In this picture of Swansboro Harbor if you are familiar with the area, you can pick out a number of local businesses. As someone who has written a travel guide to the area, I consider it part of my job to evaluate restaurants and other services that our visitors might use. Since people moving to the area also use my book, I mention other businesses which might be of interest to newcomers.
Swansboro, North Carolina has made the news recently for first putting a moratorium on big box stores (specifically Walmart) in the town and then banning them. This happened and almost instantly an opinion poll appeared that shows almost 68% of Swansboro supports Walmart coming to town. This has caused some controversy and interesting letters to the editor of Tideland News, the local paper.
I got motivated to pen an article, Not Every Local Business Deserves to be Saved, when I saw a business that I will no longer use vehemently opposing Walmart coming to down. I had a bad experience with the business man and expect that I am not alone. I like the products he sells, but not enough to buy them from him.
Harvard Business School has now chimed in on the Swansboro issue with an assertion that banning big box stores actually hurts smaller retailers.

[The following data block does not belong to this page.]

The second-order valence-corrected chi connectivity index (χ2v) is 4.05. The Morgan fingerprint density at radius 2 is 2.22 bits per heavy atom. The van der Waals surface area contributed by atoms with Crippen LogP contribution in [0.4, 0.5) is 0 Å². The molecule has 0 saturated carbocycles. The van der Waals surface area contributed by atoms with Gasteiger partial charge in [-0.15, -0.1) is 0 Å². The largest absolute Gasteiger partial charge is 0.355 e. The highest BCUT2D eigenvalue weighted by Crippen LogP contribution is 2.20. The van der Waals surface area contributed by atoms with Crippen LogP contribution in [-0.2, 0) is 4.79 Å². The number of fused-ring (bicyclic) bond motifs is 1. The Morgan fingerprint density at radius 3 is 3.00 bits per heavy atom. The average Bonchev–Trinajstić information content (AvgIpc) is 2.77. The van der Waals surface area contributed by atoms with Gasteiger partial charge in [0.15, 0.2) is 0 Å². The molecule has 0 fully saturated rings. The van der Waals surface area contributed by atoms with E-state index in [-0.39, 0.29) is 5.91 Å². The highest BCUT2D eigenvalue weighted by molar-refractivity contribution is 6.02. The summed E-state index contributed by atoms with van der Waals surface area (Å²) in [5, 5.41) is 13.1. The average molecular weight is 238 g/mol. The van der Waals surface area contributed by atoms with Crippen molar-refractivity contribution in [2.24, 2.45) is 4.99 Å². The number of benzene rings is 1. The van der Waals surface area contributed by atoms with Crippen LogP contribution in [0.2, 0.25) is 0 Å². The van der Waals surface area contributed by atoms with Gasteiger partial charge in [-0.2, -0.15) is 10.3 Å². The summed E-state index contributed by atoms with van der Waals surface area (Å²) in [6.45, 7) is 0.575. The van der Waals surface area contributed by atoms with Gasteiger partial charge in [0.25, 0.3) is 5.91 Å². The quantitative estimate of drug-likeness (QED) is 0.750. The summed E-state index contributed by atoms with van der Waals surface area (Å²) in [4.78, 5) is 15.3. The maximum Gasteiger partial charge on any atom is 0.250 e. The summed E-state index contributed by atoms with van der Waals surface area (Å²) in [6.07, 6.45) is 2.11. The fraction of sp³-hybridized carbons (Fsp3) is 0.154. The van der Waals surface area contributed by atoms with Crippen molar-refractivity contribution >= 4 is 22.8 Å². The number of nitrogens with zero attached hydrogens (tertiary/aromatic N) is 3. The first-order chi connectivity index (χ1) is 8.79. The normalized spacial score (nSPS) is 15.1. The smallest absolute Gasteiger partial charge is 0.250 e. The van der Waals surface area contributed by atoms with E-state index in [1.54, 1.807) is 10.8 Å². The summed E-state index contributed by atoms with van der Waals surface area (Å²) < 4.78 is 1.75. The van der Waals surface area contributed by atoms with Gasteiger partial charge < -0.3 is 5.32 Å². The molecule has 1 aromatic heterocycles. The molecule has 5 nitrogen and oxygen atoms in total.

With a long career in sales from purebred cattle to Apple computers and fiber to the premise networks, I have learned that customer service is the key to success.
However, I also learned that there is a significant percentage of people who do not care about customer service one way or the other. That is true even if poor customer service ends up hurting them. Some of these people are only interested in saving a buck and that is true of both business owners and customers.
This translates into some businesses will never do a great job because they are so tight with a buck. No customer of theirs will ever get the benefit of a doubt. Few serious problems with their products or services ever get handled properly. It does not matter if you are a huge company like Apple or the local Toro dealership. Companies can become more interested in money than anything else. Sometimes big companies trying to force us to do business with a local merchant can backfire on the company when the local service is terrible.
On the customer side this means that no matter how well you as a business person treat some customers, they will display no loyalty and are only interested either in getting your services for free, at a discount or their item for the cheapest possible price.
Some of these customers make a career out of trying to take advantage of all businesses on the assumption that all business owners are rich and need to be fleeced. On top of that some customers cannot be pleased no matter how far backward you bend for them.
All this is part of the competitive environment that is the American economy. While mostly things get worked out, they generally get far out of whack when government tries to control what businesses we have access to or tries to protect certain businesses for reasons that those of us not in government can never understand.
Things can also get messed up when a company like Apple has a stranglehold on customers and decides money is more important that having happy customers. You can read my iLemon story for a taste of that. Why would a company with billions of dollars quibble over a $100 hard drive that they had already marked as defective in some systems? There is only one reason, $100 is more important to them than a satisfied customer.